Mary: Sociopathic, hypocritical, more satisfied by the act than by any social good it might be doing, at best a hero in name only.

      Patrick: Overbearing, egocentric, shows similar sociopathic tendencies, shows a significant distrust of his peers, acts as though he’s working with complete information in situations where he most likely isn’t.

      Lisa: Unempathetic, reactionary, emotional, views any failure as a personal failure and any attack as a personal attack.

      Hector: Vapid, egotistical, desperate for attention, wants the rewards of effort without the work.

      • S.I. Rosenbaum

        that last isn’t fair – Hector’s put in a lot of work. Just, very fanboy work. Hector is essentially a cosplayer on a grand scale.

        • Markus

          If I have to trust cosplayers with my future I’ll go ahead and get murdered by roving bands of cannibals before the dehydration kills me, thankyouverymuch.

      • Lisa is unempathetic? I disagree. Expecting her to see the good in someone she only knows as the man who kept her ideas enslaved through contract law and a would-be world conqueror, who cultivated that image no less, without knowing him personally is very unfair.

        Outside of her problem with Patrick, she seems very empathetic. In fact, I believe empathy is why she is baffled by how Patrick could do what he did.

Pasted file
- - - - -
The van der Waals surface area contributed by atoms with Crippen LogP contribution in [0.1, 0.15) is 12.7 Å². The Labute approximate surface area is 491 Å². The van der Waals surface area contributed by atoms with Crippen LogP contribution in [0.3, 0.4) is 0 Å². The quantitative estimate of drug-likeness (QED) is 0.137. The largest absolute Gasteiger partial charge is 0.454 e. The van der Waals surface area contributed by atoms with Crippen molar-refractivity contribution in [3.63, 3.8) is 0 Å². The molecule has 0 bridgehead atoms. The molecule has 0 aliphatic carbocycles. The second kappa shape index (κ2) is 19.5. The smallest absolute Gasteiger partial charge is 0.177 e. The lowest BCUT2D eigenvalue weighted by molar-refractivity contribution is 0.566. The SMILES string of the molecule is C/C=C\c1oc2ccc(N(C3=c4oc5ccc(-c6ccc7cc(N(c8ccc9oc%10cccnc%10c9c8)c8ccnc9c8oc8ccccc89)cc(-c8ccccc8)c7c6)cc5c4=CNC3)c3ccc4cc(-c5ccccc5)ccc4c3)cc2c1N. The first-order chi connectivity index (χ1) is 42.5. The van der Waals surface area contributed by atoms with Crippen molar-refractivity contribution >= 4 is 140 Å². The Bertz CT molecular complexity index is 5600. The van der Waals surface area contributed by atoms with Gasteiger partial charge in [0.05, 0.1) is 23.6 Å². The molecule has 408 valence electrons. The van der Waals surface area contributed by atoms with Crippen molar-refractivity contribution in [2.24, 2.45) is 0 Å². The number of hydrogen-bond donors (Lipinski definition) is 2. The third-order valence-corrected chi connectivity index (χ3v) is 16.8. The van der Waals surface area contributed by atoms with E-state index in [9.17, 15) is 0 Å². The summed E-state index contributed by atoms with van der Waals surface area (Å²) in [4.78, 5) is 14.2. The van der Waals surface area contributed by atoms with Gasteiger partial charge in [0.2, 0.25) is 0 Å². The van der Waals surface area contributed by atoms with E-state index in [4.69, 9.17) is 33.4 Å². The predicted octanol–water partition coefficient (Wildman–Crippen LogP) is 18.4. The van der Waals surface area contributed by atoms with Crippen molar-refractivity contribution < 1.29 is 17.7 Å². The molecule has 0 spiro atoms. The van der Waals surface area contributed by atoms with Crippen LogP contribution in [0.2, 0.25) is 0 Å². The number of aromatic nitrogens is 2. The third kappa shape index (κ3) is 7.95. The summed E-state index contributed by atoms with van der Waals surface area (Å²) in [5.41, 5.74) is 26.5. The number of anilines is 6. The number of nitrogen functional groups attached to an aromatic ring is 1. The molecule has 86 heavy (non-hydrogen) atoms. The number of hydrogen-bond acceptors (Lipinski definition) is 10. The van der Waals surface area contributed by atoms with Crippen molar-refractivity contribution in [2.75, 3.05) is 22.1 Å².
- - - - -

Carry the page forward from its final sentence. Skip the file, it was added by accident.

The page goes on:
Other than that, your assessments are spot-on, if a bit purposefully slanted towards the negative. But I think that is the point, right? Or am I wrong?

        I would like to add that another flaw of Lisa is that she has problems with dealing with emergence, which I think is reflected in her work with AI.

        • Markus

          She lashed out at untrained construction workers for not correctly placing an unmarked machine of unclear purpose in a highly technical lab. She either didn’t understand that her people didn’t intuitively know how a professional machine shop is laid out or didn’t care when it came to yelling at them.

  • Darkoneko Hellsing

    Patrick’s feeling pretty cranky today. Being alone and never fully understood takes its toll even on people that don’t considers themselves fully human.

    “toppling one of the bloodiest’s governement in history”… the USA ? ooh boy, once the local patriots catch up on that, this comment section will become a war zone.

  • “I suppose more of my victims were white and English-speaking, so if that gets you a spot in supervillain category, I guess I just have to eat that.”

    Hell yes.

    • masterofbones

      That seemed the least noble line he said, at least to me. It seemed very much crafted to appeal to her social justice desires in order to divert attention from him.

    • Classtoise

      This is pretty much exactly what Patrick is trying to invoke. “Agree with me because I said what you were thinking but are ashamed to admit you believed out loud”.

  • DaFlipp

    Long time reader, first time commenter, I absolutely love this comic!

    That said: is one of his arguments seriously “How can I be evil when I’ve killed fewer people than the atom bomb(s)”? I can’t tell if he’s being hyperbolic or if his death count is pretty damn high.